There is a lot of attention on the point of sale when it comes to food delivery. Numerous aggregators are playing in the space and some point of sale (POS) companies are figuring out integrations of their own as well.
The POS provider Qu, formerly known as Gusto, has announced a new tool that would empower restaurant operators and brands to take on delivery in-house. But the platform promises technology tools typically only seen at pure-play third-party delivery firms or companies with a massive technology budget.
Qu CEO Amir Hudda, who joined the company in 2017, said the initiative was born from early conversations at the company.
“I spent a lot of time talking to our customers,” said Hudda. “They were excited because delivery was a fast-growing segment of the business, but worried because the cost of delivery at least when working with third-parry providers is so high that if delivery ends up becoming 15 to 20 percent of the business, they’re concerned it will eat into the overall margins in the rest of the business.”
Coming from a tech career in enterprise software, Hudda found giving up the data to third party aggregators and providers was also distressing. A final grievance was all the money wasted on an online ordering solution just to see orders flowing through other company’s infrastructure.
“We felt like if they were spending time and money building their online presence and brand, we could complement that by giving them a solution that gives them a seamless delivery platform as long, as they’re willing to hire and train the drivers,” said Hudda.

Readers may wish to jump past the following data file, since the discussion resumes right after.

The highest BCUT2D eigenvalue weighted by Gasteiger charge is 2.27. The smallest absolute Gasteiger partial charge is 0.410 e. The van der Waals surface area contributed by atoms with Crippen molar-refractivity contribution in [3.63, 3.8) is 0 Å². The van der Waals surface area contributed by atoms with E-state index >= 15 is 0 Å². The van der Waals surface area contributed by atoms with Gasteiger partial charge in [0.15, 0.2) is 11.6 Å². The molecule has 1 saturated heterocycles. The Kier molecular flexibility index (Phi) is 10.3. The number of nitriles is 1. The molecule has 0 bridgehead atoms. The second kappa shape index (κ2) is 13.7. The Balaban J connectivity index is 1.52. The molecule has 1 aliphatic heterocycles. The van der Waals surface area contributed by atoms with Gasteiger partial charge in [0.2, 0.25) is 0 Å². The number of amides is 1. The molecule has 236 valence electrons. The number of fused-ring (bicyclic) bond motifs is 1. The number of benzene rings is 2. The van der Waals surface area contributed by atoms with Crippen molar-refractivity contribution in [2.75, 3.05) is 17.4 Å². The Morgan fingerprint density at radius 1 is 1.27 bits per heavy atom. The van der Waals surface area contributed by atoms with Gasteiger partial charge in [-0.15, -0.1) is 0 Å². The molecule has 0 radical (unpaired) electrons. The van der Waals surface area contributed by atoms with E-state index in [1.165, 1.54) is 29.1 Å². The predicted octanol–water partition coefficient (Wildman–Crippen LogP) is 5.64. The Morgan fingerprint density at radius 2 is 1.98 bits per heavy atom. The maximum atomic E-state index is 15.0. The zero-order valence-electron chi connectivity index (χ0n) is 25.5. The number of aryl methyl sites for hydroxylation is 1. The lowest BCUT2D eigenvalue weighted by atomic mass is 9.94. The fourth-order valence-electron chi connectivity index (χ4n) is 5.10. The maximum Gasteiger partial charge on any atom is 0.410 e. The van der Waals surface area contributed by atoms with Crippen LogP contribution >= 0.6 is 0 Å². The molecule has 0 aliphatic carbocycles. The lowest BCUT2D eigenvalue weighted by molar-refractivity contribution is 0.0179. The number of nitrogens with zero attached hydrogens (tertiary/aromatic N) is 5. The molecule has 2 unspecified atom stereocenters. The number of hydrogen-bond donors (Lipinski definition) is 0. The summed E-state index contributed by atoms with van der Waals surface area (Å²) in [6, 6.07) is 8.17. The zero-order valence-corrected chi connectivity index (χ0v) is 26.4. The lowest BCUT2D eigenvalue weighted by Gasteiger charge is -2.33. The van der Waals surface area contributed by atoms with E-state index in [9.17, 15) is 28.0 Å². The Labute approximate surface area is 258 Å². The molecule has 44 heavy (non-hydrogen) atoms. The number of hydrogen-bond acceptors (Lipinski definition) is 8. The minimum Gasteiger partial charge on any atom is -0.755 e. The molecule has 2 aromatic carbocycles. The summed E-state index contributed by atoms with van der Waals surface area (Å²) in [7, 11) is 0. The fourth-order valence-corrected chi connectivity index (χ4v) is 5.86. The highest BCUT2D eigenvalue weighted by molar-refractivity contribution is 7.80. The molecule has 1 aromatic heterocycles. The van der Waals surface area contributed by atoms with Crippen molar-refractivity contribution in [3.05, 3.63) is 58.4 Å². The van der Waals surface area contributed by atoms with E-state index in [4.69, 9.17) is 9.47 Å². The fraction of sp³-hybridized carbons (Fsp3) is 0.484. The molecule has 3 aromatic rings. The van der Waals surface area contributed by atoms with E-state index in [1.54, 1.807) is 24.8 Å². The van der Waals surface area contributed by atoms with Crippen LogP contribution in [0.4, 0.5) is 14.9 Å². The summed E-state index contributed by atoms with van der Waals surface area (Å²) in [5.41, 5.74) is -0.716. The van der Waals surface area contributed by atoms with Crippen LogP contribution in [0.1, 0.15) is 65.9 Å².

Of course that last comment is the tricky part. With unemployment at 3.7 percent (a rate not seen since 1969), adding an entirely different group of employees is not easy.
Hudda said that to ease that tricky aspect of self delivery, the new Qu project will empower operators to spread the drivers across multiple restaurants. This tactic will fit in well with Qu clients, larger chain restaurant brands and franchises.
“If they’re big enough we’ve found that corporate stores can take on that responsibility but in most cases, the franchisee could do it directly,” said Hudda, adding that could mean drivers across brands or even across different businesses. “If a franchisee has 10 locations they could have drivers that are shared across those locations. Or partner up with other franchisees in a certain radius and share drivers across those stores, both are possible in the ecosystem.”
What’s the catch? Well, the delivery apparatus isn’t available quite yet. Hudda said they’re still choosing the best routing algorithms and doing some pilot programs with clients.
He expects the tool to roll out to the broader Qu ecosystem in the first quarter of 2019.
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